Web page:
There’s footage of me somewhere, looking very surprised – surprised at how I’m in a broom cupboard with two strangers, faking an orgasm.
I walked back to the tube station afterwards, thinking: there has to be a better way to be an actress.
When Dan and I got to Mexico, we found a room at the back of a restaurant run by a woman called Celia who wore khaki shorts and men’s suit shoes. She had ferocious eyebrows and several dogs that liked to lie in the alleyway, which led to the street. On hot days, after Celia had sprayed the passage with water to keep the dust down, the air in that confined space became warm and moist, carrying the aroma of dirty dog. The room had a triangle of grass out the back and each evening, Dan made a fire and we cooked toast on an oven tray he’d found in a hedge.
I never wrote that play.
What I became was a short story writer. My first piece was set in the English Civil War. There was a woman in a castle under siege – her husband far off, fighting for the king.
I’d like to read some of your work, the graduate tells me.
Read the buck, I say.
I wrote it when I was back from Mexico, after I’d had a few pieces published, but didn’t really know what I was doing, and if I was on the right track. But then I received an email, telling me this story had won an award – an award named after one of my favourite writers. That night, I rode the tube into London, standing in the half-empty carriage. I was listening to music and moving my body, smiling. There was no self consciousness, no jittery feeling of concern in my bones. I moved gently, subtly, thinking: I’m a writer. I’m a writer.
My life made sense, finally – the fact that on the surface it appeared to be one thing, and yet deep down there was so much more going on. Now, that bottomless whirlpool had been given a purpose.
The graduate produces paper and begins to explain a game. We’re to each write two lines, folding the paper so the first is hidden. On the basis of that one line, the next person writes two more, folding the paper and passing it on again
We play round after round and the process is like the combing of a huge, bushy mass of hair, which finally unites in a smooth, shiny finish:
Coming together after a long separation,
they still hadn’t found the right language to speak to each other.
Braille seemed the ideal form of communication:
they didn’t need to see each other, speak or touch.
The silence was enough for them.
They reached across it and made it theirs.
Beer glasses, old wooden tables,
The odd Penguin Classic or two…
Writing makes me love life, seek out unexpected openings, which I can slip through into new experiences. I’m grateful for days that work rather like that poetry game, each moment rolling off the previous one – inspired in some way, yet moving in a new direction: one minute I’m squatting above a bin liner at seven in the morning – the next, I’m watching dozens of men and women in their gowns, beginning a new phase of their life.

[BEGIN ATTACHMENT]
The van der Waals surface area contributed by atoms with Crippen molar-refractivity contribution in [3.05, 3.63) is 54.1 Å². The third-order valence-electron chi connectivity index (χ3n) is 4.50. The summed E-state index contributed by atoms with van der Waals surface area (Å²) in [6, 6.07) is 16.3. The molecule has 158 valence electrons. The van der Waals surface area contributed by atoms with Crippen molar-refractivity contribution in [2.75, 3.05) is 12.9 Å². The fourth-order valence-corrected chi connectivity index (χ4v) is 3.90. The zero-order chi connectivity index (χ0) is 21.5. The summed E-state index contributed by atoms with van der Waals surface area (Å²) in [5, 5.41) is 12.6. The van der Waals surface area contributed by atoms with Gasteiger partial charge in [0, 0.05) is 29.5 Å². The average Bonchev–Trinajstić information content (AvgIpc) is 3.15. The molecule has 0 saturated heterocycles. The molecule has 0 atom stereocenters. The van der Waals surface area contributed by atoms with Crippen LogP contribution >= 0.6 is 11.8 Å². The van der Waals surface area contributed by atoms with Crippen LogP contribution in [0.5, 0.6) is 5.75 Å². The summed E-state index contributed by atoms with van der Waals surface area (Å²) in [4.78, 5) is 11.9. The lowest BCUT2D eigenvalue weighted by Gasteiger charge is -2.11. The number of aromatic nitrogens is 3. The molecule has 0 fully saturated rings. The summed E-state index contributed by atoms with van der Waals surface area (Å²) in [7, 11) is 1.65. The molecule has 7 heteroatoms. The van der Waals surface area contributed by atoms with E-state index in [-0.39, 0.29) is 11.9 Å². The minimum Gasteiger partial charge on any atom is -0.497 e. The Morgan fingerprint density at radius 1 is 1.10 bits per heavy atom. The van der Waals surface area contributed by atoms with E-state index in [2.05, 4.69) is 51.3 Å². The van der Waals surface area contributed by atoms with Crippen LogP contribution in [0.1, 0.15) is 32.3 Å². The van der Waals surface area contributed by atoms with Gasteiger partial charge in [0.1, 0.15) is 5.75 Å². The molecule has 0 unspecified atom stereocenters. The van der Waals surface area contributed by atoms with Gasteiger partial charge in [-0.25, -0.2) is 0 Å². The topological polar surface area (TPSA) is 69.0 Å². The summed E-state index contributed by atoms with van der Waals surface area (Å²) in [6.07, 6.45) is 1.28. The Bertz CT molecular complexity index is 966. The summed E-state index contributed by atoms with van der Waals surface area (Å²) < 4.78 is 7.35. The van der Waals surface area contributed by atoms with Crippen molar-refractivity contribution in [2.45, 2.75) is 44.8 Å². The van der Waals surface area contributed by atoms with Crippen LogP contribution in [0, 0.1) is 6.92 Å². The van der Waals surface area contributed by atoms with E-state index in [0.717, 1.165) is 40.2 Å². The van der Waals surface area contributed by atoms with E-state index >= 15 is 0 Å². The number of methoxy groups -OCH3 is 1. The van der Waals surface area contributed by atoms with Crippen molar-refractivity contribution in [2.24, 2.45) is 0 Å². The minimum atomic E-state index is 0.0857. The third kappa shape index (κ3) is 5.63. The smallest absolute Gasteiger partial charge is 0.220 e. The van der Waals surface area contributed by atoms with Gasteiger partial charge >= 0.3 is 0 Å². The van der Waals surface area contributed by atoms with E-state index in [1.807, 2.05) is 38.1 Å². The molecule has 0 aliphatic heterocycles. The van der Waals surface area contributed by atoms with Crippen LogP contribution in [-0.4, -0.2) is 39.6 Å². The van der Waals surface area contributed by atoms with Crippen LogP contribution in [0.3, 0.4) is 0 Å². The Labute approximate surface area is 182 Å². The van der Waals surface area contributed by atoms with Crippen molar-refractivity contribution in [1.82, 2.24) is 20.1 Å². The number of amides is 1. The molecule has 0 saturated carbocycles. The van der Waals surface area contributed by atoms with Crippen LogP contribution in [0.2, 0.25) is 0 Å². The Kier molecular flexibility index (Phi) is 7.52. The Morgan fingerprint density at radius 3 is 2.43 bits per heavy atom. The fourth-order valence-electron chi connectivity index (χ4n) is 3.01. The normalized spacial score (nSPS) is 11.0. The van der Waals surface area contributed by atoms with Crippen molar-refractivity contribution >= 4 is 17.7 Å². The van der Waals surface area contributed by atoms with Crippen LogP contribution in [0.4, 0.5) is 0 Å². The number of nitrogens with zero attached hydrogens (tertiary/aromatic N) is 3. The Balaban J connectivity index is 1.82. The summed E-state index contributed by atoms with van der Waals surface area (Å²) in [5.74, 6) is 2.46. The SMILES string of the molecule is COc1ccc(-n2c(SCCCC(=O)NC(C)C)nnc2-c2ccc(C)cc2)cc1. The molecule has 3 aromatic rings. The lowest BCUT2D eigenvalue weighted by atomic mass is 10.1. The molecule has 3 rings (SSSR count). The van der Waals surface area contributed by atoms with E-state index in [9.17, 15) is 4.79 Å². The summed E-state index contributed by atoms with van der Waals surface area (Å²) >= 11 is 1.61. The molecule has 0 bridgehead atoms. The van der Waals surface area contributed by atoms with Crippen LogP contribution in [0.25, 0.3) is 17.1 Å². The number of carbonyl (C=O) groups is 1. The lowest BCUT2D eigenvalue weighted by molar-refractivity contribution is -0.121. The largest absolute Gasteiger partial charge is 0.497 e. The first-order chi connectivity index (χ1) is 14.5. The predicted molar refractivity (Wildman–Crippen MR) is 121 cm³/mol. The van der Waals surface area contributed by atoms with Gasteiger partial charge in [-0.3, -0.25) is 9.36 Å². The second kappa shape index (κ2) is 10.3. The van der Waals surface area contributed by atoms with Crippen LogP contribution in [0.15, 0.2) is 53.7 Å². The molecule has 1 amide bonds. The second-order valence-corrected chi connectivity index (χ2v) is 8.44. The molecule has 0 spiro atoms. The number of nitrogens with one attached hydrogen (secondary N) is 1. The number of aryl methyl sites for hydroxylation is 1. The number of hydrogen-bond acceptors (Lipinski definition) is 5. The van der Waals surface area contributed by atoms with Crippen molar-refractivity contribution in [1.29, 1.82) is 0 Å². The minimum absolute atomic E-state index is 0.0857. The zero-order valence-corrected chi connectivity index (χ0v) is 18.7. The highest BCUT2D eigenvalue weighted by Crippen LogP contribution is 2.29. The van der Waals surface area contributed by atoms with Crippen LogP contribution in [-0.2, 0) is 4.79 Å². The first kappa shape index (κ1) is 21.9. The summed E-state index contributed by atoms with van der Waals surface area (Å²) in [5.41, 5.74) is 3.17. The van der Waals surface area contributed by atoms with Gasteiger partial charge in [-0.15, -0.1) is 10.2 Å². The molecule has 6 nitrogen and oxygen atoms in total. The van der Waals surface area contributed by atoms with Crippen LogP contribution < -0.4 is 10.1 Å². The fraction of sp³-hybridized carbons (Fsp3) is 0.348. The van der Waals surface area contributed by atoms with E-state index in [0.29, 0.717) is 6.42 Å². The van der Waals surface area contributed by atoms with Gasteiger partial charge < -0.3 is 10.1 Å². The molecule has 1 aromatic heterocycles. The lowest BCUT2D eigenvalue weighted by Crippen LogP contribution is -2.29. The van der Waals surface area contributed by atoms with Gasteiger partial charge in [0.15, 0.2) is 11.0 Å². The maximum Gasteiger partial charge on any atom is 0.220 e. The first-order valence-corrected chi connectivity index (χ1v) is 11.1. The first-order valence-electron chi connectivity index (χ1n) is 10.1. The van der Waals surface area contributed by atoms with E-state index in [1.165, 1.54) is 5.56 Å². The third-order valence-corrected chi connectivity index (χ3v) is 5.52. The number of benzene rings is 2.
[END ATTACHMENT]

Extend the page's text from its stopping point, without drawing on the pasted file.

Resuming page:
A few nights later, there’s a knock on the door. It’s dark and the wind is talking loudly.
Excuse the outfit, says a young voice, which carries on with: for some reason I didn’t pack any trousers!
This is a young girl on a road trip, trying to sign people up to monthly direct debits for a charity.
Come in, Dan says. Get warm.
I’m lying on cushions by the fire. I create a little spot for her and Dan goes into the kitchen to make tea. She begins to tell me about the charity, but suddenly stops and says: it’s a bit weird, giving you a pitch.
I laugh and say it would be mean to kick her out now, empty handed, but I explain that Dan and I have entered a period of austerity.
We’re putting in a new bathroom, you see.
But this makes the thought of not donating even more perverse – the fact that soon we’ll have a beautiful wet room, yet people out there, whose homes have been washed away by floods, have nothing.
Sign us up, I tell her.
I then go upstairs and get her a pair of jeans.
Can I use your toilet? she asks when I come back.
You can, but there’s no door.
While she pees, Dan and I talk loudly to cover the sound.
We’re the same size, she says, once she comes back into the room, wearing my jeans.
Keep them, I tell her. They look better on you.
She leaps forward and gives me a hug.
I hope I’m like you when I’m older, she says.
You might be, I tell her. You remind me of me when I was your age!
After she goes, I glance at Dan and say: lucky we had the toilet plumbed back in.
It was only out for twenty-four hours, but during that time Dan and I happened to get drunk and I happened to wake up with the feeling that if I didn’t get to a loo in three minutes there’d be trouble.
When I met her the morning of the graduation ceremony, my friend asked how I was managing without a bathroom.
I’ve been enjoying the challenge, I said – even since the toilet has been unplumbed and sitting out in the garden.
My god! But what are you doing?
You don’t want to know, I said.
She began to tell me about a house party she’d had with her flatmates. The whole thing had become fairly raucous. The following morning they discovered a plastic bag in the bathroom with a poo inside.
No! I said. That’s just shocking…